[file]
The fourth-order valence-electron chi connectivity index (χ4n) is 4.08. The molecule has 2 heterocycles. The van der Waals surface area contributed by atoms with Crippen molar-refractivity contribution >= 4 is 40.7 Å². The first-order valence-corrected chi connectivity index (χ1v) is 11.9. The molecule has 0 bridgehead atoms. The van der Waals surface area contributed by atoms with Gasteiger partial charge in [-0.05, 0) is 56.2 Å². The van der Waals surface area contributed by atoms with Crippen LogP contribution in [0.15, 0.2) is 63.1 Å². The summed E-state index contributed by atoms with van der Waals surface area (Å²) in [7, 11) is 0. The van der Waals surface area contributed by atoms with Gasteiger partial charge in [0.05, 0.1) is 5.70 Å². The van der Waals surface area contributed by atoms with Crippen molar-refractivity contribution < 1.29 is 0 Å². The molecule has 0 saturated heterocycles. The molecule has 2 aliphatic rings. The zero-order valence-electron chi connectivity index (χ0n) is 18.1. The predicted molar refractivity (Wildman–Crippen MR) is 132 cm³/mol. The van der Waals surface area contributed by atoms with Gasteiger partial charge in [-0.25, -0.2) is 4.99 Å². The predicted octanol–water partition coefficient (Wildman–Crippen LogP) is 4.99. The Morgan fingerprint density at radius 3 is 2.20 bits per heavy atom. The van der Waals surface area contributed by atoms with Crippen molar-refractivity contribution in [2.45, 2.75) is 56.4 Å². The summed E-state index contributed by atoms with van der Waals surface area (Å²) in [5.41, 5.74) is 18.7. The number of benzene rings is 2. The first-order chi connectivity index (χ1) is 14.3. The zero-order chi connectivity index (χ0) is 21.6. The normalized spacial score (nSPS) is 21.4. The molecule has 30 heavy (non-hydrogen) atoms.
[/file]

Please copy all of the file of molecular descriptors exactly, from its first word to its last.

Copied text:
The fourth-order valence-electron chi connectivity index (χ4n) is 4.08. The molecule has 2 heterocycles. The van der Waals surface area contributed by atoms with Crippen molar-refractivity contribution >= 4 is 40.7 Å². The first-order valence-corrected chi connectivity index (χ1v) is 11.9. The molecule has 0 bridgehead atoms. The van der Waals surface area contributed by atoms with Gasteiger partial charge in [-0.05, 0) is 56.2 Å². The van der Waals surface area contributed by atoms with Crippen LogP contribution in [0.15, 0.2) is 63.1 Å². The summed E-state index contributed by atoms with van der Waals surface area (Å²) in [7, 11) is 0. The van der Waals surface area contributed by atoms with Gasteiger partial charge in [0.05, 0.1) is 5.70 Å². The van der Waals surface area contributed by atoms with Crippen molar-refractivity contribution < 1.29 is 0 Å². The molecule has 0 saturated heterocycles. The molecule has 2 aliphatic rings. The zero-order valence-electron chi connectivity index (χ0n) is 18.1. The predicted molar refractivity (Wildman–Crippen MR) is 132 cm³/mol. The van der Waals surface area contributed by atoms with Gasteiger partial charge in [-0.25, -0.2) is 4.99 Å². The predicted octanol–water partition coefficient (Wildman–Crippen LogP) is 4.99. The Morgan fingerprint density at radius 3 is 2.20 bits per heavy atom. The van der Waals surface area contributed by atoms with Crippen molar-refractivity contribution in [2.45, 2.75) is 56.4 Å². The summed E-state index contributed by atoms with van der Waals surface area (Å²) in [5.41, 5.74) is 18.7. The number of benzene rings is 2. The first-order chi connectivity index (χ1) is 14.3. The zero-order chi connectivity index (χ0) is 21.6. The normalized spacial score (nSPS) is 21.4. The molecule has 30 heavy (non-hydrogen) atoms.